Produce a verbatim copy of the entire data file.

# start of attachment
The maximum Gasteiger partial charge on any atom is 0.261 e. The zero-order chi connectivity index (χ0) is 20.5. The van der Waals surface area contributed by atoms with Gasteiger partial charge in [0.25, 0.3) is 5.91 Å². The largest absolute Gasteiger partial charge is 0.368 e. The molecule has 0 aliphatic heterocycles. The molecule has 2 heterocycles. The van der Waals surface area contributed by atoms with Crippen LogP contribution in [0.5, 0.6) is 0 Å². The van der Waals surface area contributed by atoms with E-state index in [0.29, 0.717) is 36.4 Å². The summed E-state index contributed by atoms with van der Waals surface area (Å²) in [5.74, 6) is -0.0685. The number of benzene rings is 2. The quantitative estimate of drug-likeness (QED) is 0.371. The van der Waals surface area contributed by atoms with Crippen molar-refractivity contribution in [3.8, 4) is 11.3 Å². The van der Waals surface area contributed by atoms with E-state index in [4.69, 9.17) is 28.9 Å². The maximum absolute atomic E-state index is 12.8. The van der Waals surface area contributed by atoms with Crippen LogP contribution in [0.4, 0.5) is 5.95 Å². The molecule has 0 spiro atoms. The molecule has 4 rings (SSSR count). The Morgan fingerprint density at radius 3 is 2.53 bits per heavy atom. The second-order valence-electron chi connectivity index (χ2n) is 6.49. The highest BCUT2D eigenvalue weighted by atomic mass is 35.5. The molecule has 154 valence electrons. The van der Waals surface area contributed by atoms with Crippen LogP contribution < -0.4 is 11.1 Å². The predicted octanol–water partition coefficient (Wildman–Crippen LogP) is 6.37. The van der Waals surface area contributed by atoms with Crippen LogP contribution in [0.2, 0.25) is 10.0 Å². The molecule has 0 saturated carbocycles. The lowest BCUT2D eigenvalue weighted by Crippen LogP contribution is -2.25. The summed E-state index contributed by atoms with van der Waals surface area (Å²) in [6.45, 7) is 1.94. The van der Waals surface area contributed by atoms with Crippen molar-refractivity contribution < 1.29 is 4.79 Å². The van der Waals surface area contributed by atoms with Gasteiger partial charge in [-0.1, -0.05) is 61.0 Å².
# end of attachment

The maximum Gasteiger partial charge on any atom is 0.261 e. The zero-order chi connectivity index (χ0) is 20.5. The van der Waals surface area contributed by atoms with Gasteiger partial charge in [0.25, 0.3) is 5.91 Å². The largest absolute Gasteiger partial charge is 0.368 e. The molecule has 0 aliphatic heterocycles. The molecule has 2 heterocycles. The van der Waals surface area contributed by atoms with Crippen LogP contribution in [0.5, 0.6) is 0 Å². The van der Waals surface area contributed by atoms with E-state index in [0.29, 0.717) is 36.4 Å². The summed E-state index contributed by atoms with van der Waals surface area (Å²) in [5.74, 6) is -0.0685. The number of benzene rings is 2. The quantitative estimate of drug-likeness (QED) is 0.371. The van der Waals surface area contributed by atoms with Crippen molar-refractivity contribution in [3.8, 4) is 11.3 Å². The van der Waals surface area contributed by atoms with E-state index in [4.69, 9.17) is 28.9 Å². The maximum absolute atomic E-state index is 12.8. The van der Waals surface area contributed by atoms with Crippen LogP contribution in [0.4, 0.5) is 5.95 Å². The molecule has 0 spiro atoms. The molecule has 4 rings (SSSR count). The Morgan fingerprint density at radius 3 is 2.53 bits per heavy atom. The second-order valence-electron chi connectivity index (χ2n) is 6.49. The highest BCUT2D eigenvalue weighted by atomic mass is 35.5. The molecule has 154 valence electrons. The van der Waals surface area contributed by atoms with Crippen LogP contribution < -0.4 is 11.1 Å². The predicted octanol–water partition coefficient (Wildman–Crippen LogP) is 6.37. The van der Waals surface area contributed by atoms with Crippen LogP contribution in [0.2, 0.25) is 10.0 Å². The molecule has 0 saturated carbocycles. The lowest BCUT2D eigenvalue weighted by Crippen LogP contribution is -2.25. The summed E-state index contributed by atoms with van der Waals surface area (Å²) in [6.45, 7) is 1.94. The van der Waals surface area contributed by atoms with Crippen molar-refractivity contribution < 1.29 is 4.79 Å². The van der Waals surface area contributed by atoms with Gasteiger partial charge in [-0.1, -0.05) is 61.0 Å².